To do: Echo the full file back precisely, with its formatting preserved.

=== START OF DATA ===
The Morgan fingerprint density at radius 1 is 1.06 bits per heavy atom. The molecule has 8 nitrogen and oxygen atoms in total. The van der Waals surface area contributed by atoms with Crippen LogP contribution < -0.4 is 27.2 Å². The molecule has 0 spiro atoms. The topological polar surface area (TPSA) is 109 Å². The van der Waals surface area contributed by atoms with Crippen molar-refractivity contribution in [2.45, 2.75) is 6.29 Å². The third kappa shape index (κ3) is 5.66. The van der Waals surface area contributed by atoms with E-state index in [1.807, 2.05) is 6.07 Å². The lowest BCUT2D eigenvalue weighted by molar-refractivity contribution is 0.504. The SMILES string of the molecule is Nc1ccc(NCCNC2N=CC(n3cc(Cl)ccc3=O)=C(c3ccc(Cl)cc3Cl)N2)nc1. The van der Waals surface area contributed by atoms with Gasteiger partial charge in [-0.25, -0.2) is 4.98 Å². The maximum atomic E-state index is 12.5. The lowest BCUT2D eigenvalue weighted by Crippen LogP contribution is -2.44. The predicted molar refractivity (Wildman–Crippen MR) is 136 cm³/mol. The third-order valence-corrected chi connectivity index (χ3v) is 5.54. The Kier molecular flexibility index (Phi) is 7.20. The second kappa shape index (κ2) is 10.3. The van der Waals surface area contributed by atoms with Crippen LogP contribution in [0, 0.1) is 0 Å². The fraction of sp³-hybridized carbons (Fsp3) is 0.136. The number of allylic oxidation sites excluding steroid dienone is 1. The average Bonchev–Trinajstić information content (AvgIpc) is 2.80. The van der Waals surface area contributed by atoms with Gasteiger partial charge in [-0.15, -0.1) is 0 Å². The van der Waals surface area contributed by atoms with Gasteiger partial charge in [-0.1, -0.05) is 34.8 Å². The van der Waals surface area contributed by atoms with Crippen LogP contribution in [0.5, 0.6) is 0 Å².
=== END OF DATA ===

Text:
The Morgan fingerprint density at radius 1 is 1.06 bits per heavy atom. The molecule has 8 nitrogen and oxygen atoms in total. The van der Waals surface area contributed by atoms with Crippen LogP contribution < -0.4 is 27.2 Å². The molecule has 0 spiro atoms. The topological polar surface area (TPSA) is 109 Å². The van der Waals surface area contributed by atoms with Crippen molar-refractivity contribution in [2.45, 2.75) is 6.29 Å². The third kappa shape index (κ3) is 5.66. The van der Waals surface area contributed by atoms with E-state index in [1.807, 2.05) is 6.07 Å². The lowest BCUT2D eigenvalue weighted by molar-refractivity contribution is 0.504. The SMILES string of the molecule is Nc1ccc(NCCNC2N=CC(n3cc(Cl)ccc3=O)=C(c3ccc(Cl)cc3Cl)N2)nc1. The van der Waals surface area contributed by atoms with Gasteiger partial charge in [-0.25, -0.2) is 4.98 Å². The maximum atomic E-state index is 12.5. The lowest BCUT2D eigenvalue weighted by Crippen LogP contribution is -2.44. The predicted molar refractivity (Wildman–Crippen MR) is 136 cm³/mol. The third-order valence-corrected chi connectivity index (χ3v) is 5.54. The Kier molecular flexibility index (Phi) is 7.20. The second kappa shape index (κ2) is 10.3. The van der Waals surface area contributed by atoms with Crippen LogP contribution in [0, 0.1) is 0 Å². The fraction of sp³-hybridized carbons (Fsp3) is 0.136. The number of allylic oxidation sites excluding steroid dienone is 1. The average Bonchev–Trinajstić information content (AvgIpc) is 2.80. The van der Waals surface area contributed by atoms with Gasteiger partial charge in [-0.15, -0.1) is 0 Å². The van der Waals surface area contributed by atoms with Gasteiger partial charge in [-0.1, -0.05) is 34.8 Å². The van der Waals surface area contributed by atoms with Crippen LogP contribution in [0.5, 0.6) is 0 Å².